Six Attributes of a Mentor

Six Attributes of a Mentor | HSLDA Blog

Six Attributes of a Mentor | HSLDA Blog

As we start the 2016-17 school year, I have been thinking about the difference between merely teaching my children and taking on the role of mentoring my children.

Our children need to be taught, of course. We have been planning, ordering books, and making schedules and lesson plans, and here we are in September, at the cusp of the school year. Our children will be taught this year. Their young minds will absorb many things and they will learn a lot.

Will our children also be mentored? By whom will they be mentored?

According to the trusty ol’ Merriam-Webster’s dictionary, a teacher is “one that teaches; one whose occupation is to instruct.” A mentor is “a trusted counselor or guide.”

Our kids need more than just teaching. They need to be counseled and guided. They need mentoring.

If you read my last blog post, you might recognize the word “mentoring.” My thoughts have turned to the concept of mentoring a lot after reading Oliver DeMille’s book, A Thomas Jefferson Education.

Six Attributes of a Mentor | HSLDA Blog

Kids look up to us, even when we don’t always deserve it. The time for mentoring is now.


Mentoring is different from mere teaching because mentors have a more long-term, vested interest in our children. We also want to teach them how to think and to cultivate their character and spiritual well-being.

Let’s be honest. I think most people homeschool precisely because they understand the need for mentoring and they want to mentor their own children. We don’t set out to simply replace a traditional-school teacher and wear another hat. From the beginning, mentoring is what motivates us. And we also know it’s not simply an evening-and-weekend job.

I hope that, as my children grow, there will be other wonderful, quality adults who are experts in their fields—and also in spiritual matters—who can come alongside my kids and help to mentor them. Even now, we utilize some resources with a part-time classical school, and my kids already benefit from other teachers.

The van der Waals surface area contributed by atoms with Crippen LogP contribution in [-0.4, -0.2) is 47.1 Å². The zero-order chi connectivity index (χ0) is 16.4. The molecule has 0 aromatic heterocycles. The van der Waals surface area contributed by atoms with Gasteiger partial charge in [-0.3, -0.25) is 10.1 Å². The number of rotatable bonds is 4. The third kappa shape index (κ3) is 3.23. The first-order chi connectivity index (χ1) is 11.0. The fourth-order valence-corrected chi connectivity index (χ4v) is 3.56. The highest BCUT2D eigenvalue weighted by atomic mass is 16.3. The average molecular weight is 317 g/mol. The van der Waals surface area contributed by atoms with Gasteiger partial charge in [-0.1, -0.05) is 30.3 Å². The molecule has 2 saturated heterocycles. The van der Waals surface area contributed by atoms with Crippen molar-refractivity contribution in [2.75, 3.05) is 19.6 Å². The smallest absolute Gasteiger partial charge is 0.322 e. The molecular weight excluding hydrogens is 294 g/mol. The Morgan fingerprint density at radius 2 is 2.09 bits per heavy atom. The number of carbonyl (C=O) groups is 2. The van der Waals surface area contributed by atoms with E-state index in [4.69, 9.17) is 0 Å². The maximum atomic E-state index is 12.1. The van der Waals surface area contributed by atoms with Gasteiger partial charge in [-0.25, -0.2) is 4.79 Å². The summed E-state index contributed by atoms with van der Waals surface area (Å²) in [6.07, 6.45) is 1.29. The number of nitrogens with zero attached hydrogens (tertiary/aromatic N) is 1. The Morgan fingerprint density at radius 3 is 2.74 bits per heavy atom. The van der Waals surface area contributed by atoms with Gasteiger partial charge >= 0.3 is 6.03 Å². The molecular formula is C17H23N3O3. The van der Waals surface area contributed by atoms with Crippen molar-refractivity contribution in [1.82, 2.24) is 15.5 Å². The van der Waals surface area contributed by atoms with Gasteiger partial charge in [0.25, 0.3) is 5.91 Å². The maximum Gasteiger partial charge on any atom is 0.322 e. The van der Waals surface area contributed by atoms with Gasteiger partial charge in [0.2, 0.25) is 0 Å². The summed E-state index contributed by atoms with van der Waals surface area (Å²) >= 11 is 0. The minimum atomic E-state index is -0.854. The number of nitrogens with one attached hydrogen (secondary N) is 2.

But regardless of the other mentors that may come and go in a child’s life, her parents are the most pivotal. Parents are a child’s first mentor and have the most lasting impact.

Six Attributes of a Mentor | HSLDA Blog

Grandparents are good candidates for mentoring, too. Here are Clara and her grandma at the Children’s Museum, looking at a quilt with pictures of fairy tales. Fables and fairy tales are excellent topics of discussion, for young kids!


Here are some distinguishing characteristics of a mentor:

  1. The mentor uses real books—as opposed to mere textbooks—to teach life lessons.
  2. The mentor tailors education to a student’s specific needs and interests.
  3. The mentor seeks to inspire students and lead by example.
  4. The mentor engages in important discussions with the student to teach the student how to think and to teach character and truth.
  5. The mentor takes students outside of the classroom to learn important lessons. DeMille, in his book, indicates that students should be taken to court hearing and on service projects, etc., to spur more discussions between mentor and student. (My personal opinion: no one does this better than homeschoolers.)
  6. The mentor discusses current events with students.

My role as mentor to my kids is enormously consequential. To me, it’s worth putting aside other good and important things, for the time being, to deeply invest in the lives of my children during this fleeting season of their childhood.

There are so many things vying for my attention right now, and I’m sure you can relate! I love all those “outside things,” and it’s hard to say no. Those things seem glamorous and important. And they are. But when I stop and ask myself, “Who is going to seriously mentor my kids right now?” The answer is: no one will but me.

Stay the course, parents. You are doing such important work. The most important work.


Photo Credit: First image graphic design by Charity Klicka; all other images by Amy Koons.

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